Tuesday, January 26, 2010

Employees follow their leaders

Last, month, Steven W. Smith, president and managing director of WSP-SELLS (Briarcliff Manor, NY), a 250-person transportation and infrastructure firm, wrote about riding out the economic downturn. This month, Smith looks at employee morale and how to deal with it when it's flagging:

"If you have an office with poor morale, don’t fall back on the easy explanation and blame the economy, because that may not be the real reason. If you are honest with yourself, you will see that poor morale starts and ends with the leadership of your managers in that office. This became crystal clear to me after a recent survey of our business. WSP performs an annual online survey through the Gallup poll to measure our staff satisfaction. The results are broken down by operating company; by manager; by office; by gender; by age, etc. It is a great tool to get a pulse of your employees.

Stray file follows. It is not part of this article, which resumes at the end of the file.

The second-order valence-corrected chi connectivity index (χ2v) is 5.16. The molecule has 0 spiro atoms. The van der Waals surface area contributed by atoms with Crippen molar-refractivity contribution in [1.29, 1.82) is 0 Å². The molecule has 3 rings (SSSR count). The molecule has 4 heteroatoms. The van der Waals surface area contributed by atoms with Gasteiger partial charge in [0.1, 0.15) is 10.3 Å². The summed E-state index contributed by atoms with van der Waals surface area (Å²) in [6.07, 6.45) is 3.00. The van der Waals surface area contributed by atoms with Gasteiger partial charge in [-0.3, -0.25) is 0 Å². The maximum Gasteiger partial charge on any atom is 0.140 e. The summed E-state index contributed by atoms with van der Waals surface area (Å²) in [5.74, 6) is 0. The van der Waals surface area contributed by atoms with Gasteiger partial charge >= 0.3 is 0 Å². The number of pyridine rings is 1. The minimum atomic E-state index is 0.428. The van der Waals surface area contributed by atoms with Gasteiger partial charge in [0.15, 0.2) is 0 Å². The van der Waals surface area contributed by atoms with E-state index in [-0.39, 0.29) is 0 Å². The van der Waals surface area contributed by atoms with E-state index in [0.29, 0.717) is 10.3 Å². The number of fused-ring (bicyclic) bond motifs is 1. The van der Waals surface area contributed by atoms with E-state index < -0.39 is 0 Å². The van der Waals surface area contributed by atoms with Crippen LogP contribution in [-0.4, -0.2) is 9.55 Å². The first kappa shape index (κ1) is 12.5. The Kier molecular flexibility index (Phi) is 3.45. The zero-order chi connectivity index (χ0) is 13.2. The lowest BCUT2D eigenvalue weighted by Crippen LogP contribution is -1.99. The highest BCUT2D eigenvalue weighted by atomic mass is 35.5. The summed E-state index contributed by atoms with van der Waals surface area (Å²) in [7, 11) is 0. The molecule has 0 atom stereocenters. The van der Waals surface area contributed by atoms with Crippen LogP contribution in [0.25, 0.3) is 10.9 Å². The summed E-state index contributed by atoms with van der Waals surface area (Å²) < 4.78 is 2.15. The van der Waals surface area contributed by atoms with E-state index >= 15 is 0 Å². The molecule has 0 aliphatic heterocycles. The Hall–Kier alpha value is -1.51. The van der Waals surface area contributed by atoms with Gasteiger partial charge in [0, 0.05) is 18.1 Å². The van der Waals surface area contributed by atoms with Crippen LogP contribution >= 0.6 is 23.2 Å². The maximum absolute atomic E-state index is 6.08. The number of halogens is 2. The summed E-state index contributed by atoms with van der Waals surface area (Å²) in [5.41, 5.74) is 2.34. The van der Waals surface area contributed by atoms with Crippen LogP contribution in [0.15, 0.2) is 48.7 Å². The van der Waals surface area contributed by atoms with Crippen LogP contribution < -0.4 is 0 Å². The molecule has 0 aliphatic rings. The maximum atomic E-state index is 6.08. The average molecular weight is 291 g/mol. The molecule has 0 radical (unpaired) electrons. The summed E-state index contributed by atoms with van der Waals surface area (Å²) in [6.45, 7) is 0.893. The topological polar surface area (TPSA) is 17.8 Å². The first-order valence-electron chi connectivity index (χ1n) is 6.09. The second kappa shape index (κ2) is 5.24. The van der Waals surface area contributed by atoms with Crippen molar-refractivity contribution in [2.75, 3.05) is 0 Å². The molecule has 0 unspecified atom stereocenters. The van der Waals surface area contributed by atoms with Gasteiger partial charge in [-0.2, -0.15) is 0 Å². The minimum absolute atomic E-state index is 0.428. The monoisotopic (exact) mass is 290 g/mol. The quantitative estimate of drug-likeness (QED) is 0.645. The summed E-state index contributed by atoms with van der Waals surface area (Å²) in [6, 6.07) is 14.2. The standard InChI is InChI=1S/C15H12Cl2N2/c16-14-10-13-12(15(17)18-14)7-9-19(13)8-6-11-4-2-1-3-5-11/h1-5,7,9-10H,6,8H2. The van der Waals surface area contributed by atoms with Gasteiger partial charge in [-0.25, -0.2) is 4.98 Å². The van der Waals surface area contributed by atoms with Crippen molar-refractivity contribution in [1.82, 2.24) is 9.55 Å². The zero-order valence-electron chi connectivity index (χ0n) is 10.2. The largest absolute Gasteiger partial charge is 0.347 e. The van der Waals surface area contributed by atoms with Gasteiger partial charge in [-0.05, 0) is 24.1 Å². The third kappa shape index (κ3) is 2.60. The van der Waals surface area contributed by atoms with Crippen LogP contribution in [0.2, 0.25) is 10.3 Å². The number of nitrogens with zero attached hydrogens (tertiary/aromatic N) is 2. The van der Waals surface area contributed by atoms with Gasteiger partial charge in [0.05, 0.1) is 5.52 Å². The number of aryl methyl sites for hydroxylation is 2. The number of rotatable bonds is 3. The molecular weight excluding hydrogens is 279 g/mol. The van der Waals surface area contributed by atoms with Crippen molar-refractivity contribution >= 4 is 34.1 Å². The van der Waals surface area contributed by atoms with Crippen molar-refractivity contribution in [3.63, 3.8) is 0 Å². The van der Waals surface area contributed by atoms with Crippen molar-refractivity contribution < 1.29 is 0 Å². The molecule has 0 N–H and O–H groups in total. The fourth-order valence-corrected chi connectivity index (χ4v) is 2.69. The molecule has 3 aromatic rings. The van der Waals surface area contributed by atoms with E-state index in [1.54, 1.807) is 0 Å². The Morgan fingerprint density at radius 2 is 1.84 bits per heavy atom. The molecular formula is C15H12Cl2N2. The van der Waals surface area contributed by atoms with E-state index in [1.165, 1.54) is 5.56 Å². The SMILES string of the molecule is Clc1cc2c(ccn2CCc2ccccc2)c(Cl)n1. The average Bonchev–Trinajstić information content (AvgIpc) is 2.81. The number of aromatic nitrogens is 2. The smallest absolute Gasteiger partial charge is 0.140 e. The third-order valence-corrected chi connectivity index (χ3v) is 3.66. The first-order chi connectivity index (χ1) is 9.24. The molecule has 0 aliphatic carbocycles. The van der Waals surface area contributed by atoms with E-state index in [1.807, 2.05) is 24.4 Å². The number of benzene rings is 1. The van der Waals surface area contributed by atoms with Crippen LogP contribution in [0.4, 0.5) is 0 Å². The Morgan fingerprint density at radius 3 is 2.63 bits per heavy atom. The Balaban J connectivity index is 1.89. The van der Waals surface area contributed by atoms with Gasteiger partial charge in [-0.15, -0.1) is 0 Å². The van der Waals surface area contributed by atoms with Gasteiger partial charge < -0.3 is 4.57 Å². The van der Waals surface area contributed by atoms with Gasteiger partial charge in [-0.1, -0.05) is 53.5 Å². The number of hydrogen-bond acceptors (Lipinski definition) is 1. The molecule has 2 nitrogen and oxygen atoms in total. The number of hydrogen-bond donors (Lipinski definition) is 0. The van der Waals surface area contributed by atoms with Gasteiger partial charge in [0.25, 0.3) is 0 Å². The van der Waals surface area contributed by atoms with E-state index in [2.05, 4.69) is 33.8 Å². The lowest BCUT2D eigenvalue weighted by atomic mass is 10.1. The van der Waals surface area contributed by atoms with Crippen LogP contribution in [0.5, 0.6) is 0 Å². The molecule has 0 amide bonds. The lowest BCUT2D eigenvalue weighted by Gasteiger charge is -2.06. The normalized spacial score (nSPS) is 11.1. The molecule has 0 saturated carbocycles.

"We have a couple offices that have been really affected by the downturn in the economy. These offices have had staff reductions and reduced work hours. One would expect both offices to score similarly in the staff satisfaction polling, but this was simply not the case. One office has high staff morale and motivation, while the other was just the opposite with a grim view of future opportunities. Taking a step back and looking at the leaders of those offices you can readily see why this is the case. Where morale is high, the leaders are strong; they communicate well; they are optimistic about life and the business; they solve their own problems. It is clear: if the leaders set the proper tone, the office will follow."

Does your firm have an issue with poor morale, either in one office or across the board? What are you doing about it?

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